There are three roads to ruin; women, gambling and technicians.
The most pleasant is with women, the quickest is with gambling,
but the surest is with technicians. Georges Pompidou
By medieval times Europeans were clothing themselves in leather, linen and wool. Using leather and fleeces as clothing was of course a simple tailoring task, but the linen from flax and the wool from sheep had to be processed into cloth. Both were spun into a yarn that was then knitted or woven to produce a textile.
Textiles moved from being a cottage industry during the industrial revolution and became factory made. A whole slew of inventions was applied to speed up the looms and progressively minimise the manual tasks of the operator.
|ASIDE: Amusingly when cotton first appeared in Europe there was some confusion as to its origin. Its similarity to wool led John Mandeville to state in 1850, ‘There grew in India a wonderful tree which bore tiny lambs on the endes of its branches. These branches were so pliable that they bent down to allow the lambs to feed when they are hungry.’ The German word for cotton is baumwolle – literally ‘tree wool’.|
Jacques de Vaucanson started out as a clockmaker in Grenoble, the clock pictured was designed for Fortnum & Mason.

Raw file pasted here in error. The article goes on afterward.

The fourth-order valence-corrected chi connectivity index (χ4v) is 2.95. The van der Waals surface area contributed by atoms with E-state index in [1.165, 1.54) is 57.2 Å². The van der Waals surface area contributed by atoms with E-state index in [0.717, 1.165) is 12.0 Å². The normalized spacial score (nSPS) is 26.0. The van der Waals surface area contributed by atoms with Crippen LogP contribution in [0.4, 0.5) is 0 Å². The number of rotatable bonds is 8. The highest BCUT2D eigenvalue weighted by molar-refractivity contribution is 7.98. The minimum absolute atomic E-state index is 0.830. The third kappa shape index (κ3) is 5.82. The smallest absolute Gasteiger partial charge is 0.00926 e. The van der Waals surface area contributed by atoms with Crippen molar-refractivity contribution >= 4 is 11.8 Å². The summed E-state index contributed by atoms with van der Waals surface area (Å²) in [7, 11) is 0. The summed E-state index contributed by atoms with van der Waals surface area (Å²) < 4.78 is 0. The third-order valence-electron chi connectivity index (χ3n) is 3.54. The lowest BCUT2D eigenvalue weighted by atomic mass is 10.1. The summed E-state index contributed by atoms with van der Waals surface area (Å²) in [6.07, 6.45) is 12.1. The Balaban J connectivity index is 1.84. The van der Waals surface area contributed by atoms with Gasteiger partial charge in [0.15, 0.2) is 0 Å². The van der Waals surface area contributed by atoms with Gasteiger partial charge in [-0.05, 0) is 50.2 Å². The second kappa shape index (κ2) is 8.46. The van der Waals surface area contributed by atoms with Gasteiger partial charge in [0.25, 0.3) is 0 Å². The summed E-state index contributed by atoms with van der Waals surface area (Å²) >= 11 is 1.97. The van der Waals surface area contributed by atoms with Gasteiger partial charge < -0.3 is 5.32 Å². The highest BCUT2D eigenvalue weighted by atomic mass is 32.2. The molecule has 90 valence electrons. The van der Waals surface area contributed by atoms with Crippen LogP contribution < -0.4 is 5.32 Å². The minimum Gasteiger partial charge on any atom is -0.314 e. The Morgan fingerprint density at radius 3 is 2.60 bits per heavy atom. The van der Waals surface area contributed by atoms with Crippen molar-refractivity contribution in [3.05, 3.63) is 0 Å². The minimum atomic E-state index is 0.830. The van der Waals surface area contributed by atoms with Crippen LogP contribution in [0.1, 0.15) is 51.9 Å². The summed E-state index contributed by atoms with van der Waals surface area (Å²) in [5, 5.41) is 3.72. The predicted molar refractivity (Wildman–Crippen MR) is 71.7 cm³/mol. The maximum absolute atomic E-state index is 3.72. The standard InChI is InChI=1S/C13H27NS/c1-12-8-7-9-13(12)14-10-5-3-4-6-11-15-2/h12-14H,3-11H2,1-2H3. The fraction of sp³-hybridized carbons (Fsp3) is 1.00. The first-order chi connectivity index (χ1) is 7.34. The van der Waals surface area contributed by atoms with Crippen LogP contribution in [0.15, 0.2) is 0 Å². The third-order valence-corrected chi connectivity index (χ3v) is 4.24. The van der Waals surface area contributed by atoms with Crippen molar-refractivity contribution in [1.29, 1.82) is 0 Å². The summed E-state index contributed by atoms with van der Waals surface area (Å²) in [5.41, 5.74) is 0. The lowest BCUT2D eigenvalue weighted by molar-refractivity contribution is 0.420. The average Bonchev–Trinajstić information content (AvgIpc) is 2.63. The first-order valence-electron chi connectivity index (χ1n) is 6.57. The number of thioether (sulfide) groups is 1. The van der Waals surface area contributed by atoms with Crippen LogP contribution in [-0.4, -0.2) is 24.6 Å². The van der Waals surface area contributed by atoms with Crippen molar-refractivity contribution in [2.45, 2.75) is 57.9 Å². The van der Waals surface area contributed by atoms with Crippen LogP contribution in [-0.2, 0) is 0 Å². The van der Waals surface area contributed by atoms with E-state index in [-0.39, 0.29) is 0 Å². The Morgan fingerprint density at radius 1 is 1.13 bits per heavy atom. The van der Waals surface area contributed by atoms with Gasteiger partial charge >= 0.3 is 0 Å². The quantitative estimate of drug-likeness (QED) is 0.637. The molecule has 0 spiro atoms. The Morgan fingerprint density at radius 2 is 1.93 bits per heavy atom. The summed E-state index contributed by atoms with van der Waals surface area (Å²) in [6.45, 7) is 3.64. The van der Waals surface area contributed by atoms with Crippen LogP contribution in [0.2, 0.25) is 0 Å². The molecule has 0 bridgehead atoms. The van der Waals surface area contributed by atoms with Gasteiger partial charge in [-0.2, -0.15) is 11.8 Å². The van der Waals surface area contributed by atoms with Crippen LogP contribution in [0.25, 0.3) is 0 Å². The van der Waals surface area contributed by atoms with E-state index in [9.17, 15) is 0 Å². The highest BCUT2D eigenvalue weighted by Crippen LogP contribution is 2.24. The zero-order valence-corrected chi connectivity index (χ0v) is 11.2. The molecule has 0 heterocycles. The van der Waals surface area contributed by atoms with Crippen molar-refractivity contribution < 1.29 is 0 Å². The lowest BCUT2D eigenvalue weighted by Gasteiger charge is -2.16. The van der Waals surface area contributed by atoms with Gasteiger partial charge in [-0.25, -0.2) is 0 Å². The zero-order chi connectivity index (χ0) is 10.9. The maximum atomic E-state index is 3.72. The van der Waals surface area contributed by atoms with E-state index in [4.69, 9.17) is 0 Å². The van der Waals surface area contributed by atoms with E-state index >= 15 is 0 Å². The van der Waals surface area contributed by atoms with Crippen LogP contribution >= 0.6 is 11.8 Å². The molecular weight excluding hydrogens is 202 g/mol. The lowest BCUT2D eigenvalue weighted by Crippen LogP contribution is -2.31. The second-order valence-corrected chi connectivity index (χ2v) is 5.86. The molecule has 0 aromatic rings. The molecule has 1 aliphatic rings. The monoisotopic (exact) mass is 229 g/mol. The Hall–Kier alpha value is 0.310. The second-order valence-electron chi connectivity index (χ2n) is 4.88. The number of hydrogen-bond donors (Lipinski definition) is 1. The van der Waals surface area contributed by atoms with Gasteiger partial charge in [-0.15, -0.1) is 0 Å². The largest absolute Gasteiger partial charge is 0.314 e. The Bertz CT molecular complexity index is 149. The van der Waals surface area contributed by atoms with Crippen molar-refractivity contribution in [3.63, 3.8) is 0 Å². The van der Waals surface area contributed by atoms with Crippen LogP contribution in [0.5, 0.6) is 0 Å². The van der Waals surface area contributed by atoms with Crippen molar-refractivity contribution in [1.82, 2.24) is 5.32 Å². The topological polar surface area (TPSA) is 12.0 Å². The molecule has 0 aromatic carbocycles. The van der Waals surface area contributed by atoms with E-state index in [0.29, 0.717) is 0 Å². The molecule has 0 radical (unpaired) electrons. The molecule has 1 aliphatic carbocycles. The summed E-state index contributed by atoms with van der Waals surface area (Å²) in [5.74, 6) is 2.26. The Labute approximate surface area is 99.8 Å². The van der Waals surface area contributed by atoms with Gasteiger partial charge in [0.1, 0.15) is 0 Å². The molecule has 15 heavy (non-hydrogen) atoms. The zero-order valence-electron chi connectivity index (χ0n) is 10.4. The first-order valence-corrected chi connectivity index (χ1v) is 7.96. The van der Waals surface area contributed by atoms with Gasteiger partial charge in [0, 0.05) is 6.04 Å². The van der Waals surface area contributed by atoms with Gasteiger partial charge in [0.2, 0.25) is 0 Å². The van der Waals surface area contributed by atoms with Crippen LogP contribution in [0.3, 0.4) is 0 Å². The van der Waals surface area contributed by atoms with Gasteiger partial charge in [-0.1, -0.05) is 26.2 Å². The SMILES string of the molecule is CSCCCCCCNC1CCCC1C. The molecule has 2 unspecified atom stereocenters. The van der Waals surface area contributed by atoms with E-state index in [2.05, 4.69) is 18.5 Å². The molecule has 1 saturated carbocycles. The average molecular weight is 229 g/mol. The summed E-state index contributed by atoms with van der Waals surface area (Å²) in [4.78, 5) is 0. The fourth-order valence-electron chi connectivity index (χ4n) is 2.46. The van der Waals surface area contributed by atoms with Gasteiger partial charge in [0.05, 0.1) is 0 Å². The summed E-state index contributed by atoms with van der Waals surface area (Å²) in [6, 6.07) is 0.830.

With the support of a local nobleman he started to build automatons. These included androids that were able to serve dinner and clear the table after a meal.
He produced a shepherd that played the flute and tabor with a repertoire of twelve songs.
His most famous automaton was the Digesting Duck. It was built as an entertaining demonstration to raise funds to enable him to pursue his work.
Made from copper and with 4,000 mechanical parts, the duck drank water and ate grain digested it and voided; it could also move, wag its tail, flap its wings and quack. Some suggest the eating and defaecating was something of a fraud and that it would ingest the food into one container and eject faeces that had been prepared earlier!
1741 De Vaucanson was appointed to review the silk making process in France which was falling behind that of England and Scotland.
He drew on developments made by Basile Bouchon and Jean Falcon to create the first automated loom. Bouchon had investigated the use of punched cards in 1725 and Falcon had increased the number of warp threads that could be managed but much of this progress was overlooked during the French Revolution.
It was not until the Jacquard Loom, first displayed in 1801, that the use of punched cards became effective. Rows of holes defined the complex weaving requirements for materials such as brocades and damasks. Each hole drove a hook that located the warp threads for the weft threads to pass above or below them.
Napoleon placed large orders for silk in 1802 in an effort to encourage the ailing industry, it moved to adopt the Jacquard loom from 1805. He and Josephine saw it in Lyons and granted Joseph-Marie Jacquard a patent for the invention whereby he earned fifty francs royalty from each loom built over the next six years.